Allen William Miller of Great Falls, recently arrested on suspicion of raping a woman in 2015, has become the first case to lead to charges as part of the Montana Department of Justice’s mission to collect and test all sexual assault exam kits in Montana.
Miller, 41 years old, was taken into custody in Cascade County on July 30 for felony sexual intercourse without consent for a rape that was reported on April 19, 2015 in Great Falls.
He is currently listed on the jail roster for Cascade County with a listed surety bond of $150,000.
According to court documents, the victim reported the attack happened after she returned to her apartment on 9th Street South after work. She told police she looked at her surroundings before exiting her car, however, while walking to her apartment, a man approached her from her right side, put his hands on her waist and throat, and pushed her into an alley where he raped her.
The victim remembered the man smelled of alcohol, had dirty hands, bit her neck and pulled her hair in order to get her to cooperate.
She told police the rape finally ended when someone opened an exterior door to her apartment complex scaring the suspect away.
The following day, the woman reported the rape to police after notifying her coworkers. She also participated in a sexual assault examination at Benefis Health System later that day.
In 2016, Montana was given a $2 million grant from the federal government to collect previously unsubmitted sexual assault kits in Montana.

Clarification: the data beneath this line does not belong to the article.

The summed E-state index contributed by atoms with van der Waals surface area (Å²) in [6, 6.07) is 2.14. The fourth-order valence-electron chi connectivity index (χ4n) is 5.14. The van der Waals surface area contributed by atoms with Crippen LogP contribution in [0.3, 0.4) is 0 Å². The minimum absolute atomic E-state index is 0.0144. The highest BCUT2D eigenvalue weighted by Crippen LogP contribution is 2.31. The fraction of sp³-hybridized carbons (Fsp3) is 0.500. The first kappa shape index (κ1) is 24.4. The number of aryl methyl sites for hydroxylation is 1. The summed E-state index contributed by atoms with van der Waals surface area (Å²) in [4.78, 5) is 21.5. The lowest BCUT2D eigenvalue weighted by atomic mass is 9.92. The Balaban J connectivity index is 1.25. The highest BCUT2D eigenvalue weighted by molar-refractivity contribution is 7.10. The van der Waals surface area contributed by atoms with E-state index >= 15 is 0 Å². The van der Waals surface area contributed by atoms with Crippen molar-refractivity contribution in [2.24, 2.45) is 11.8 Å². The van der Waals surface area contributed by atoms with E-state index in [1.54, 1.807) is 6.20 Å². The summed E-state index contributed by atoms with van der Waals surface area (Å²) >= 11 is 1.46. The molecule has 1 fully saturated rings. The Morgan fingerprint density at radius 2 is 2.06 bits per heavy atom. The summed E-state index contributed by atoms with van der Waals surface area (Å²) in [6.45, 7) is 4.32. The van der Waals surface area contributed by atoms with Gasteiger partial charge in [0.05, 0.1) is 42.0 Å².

The kit collected from this rape was included, but it sat unsolved for three years in evidence at the Great Falls Police Department. The rape victim never saw the man’s face leaving it difficult for police to find a lead at the time.
In 2018, court documents state the kit was sent to the Montana State Crime Lab as a part of the DOJ's initiative to test cold case sex assault kits. That path eventually led to the positive identification of DNA traced back to Miller.
“It’s a good example of the system working the way it should,” said John Barnes, spokesperson with the Montana Department of Justice.
The Montana DOJ was notified of Miller’s arrest earlier this week, according to Barnes.
“His DNA was already in the system because he was a registered sex offender, so they had something from him that they were able to use,” said Barnes.
Miller’s arrest is promising news for Montana Attorney General Tim Fox, who launched the sexual task force in 2015 to ensure survivors received justice in their cases.
“I am grateful to the officers of the Great Falls Police Department for their work on this case and look forward to more of these results around the state as our work continues,” said Fox.
The victim was recently made aware of the arrest to which she told police she did not know anyone named Allen Miller and never dated anyone with that name.
Court documents state Miller did, however, live near the victim back in 2015 during the time of the attack.
Miller is currently on probation and faces 20 years in prison and a fine of $50,000.